Sunday, June 20, 2021
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Cry me a river!

It’s no secret that my favorite season of sports is fall, when the beefy football players come out to pass and kick around the pigskin.

I don’t terribly mind the winter season, because I love hockey and find basketball mildly interesting. As the snow melts, (hopefully this will be the last time we see it melt for a while) we head into the season of spring, which is dominated by professional baseball. Despite the upcoming National Hockey League (NHL) and National Basketball Association (NBA) playoffs, spring means baseball for many sports fans.

As the season opens, two pivotal players have found themselves injured. The N.Y. Yankees lost Derek Jeter in the season opener against Toronto, when he collided into Toronto catcher Ken Huckaby. Jeter is expected to be out for a minimum of six weeks, but he is currently seeking a second opinion.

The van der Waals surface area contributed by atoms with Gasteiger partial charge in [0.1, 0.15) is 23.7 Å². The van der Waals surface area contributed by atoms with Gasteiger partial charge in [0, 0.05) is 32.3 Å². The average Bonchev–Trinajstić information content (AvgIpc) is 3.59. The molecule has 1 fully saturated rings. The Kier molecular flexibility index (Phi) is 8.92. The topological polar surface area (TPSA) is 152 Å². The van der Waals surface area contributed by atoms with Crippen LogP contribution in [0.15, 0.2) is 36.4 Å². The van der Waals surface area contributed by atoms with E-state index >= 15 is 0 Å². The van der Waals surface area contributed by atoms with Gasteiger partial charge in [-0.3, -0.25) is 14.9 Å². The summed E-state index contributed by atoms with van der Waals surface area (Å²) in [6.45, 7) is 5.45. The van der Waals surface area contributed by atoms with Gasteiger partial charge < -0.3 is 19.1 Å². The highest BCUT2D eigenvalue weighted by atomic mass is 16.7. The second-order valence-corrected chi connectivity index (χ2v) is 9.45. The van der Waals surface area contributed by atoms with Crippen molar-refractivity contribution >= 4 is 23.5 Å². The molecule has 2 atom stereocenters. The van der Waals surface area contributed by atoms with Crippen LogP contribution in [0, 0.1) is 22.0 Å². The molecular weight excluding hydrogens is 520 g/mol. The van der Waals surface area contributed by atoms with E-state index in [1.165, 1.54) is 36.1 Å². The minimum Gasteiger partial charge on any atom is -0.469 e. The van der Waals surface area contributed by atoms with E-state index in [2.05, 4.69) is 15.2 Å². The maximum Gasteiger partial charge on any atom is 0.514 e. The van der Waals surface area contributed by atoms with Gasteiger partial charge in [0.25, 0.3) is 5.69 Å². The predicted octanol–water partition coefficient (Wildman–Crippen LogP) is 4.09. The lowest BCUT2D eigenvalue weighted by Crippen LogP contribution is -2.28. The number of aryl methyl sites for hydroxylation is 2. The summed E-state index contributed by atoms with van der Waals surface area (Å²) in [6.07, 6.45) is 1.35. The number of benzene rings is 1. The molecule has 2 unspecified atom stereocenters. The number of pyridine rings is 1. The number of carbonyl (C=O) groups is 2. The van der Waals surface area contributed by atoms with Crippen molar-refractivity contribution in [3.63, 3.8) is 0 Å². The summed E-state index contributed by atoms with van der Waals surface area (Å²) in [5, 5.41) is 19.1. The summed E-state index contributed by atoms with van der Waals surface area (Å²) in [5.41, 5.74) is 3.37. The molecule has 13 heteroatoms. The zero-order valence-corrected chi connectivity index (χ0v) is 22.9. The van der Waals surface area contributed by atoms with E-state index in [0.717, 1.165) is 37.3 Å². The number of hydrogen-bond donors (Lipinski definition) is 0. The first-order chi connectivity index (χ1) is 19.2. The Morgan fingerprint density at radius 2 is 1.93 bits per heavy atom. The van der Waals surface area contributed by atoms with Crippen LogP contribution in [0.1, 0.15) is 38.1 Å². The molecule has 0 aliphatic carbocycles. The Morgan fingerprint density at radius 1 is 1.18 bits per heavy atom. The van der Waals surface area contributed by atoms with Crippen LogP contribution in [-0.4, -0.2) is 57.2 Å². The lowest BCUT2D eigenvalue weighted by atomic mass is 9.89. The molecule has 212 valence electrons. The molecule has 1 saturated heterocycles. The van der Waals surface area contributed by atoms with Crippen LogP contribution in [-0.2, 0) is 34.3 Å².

For his third straight year, Ken Griffey Jr. has injured himself before the first road trip of the season. He separated his shoulder when he was making a diving catch in a 9-7 loss against the Chicago Cubs.

Griffey somehow found it possible to hit the bone completely out of its socket. Poor Griffey, after 11 years and only one injury with the Seattle Mariners, he somehow has gotten injured three times with the Cincinnati Reds.

I’m not a fan of baseball. I can generally stand it when I actually attend the games, but not on television. When I watch baseball on television … well, I don’t really watch it. It puts me to sleep pretty fast.

But I guess the real point of this commentary is I don’t understand how you can get injured playing baseball. Hockey players have to avoid getting hit by sticks and skates, boxers repeatedly hit each other in the face, football players violently tackle each other, rugby players tackle each other without pads, but I don’t see what baseball players collide into that causes injuries.

I understand that baseball is a very athleticly rigorous sport and I’m not challenging the talent that is in baseball – talent I do not possess – but I honestly don’t understand how they get hurt. Can anyone explain this to me?


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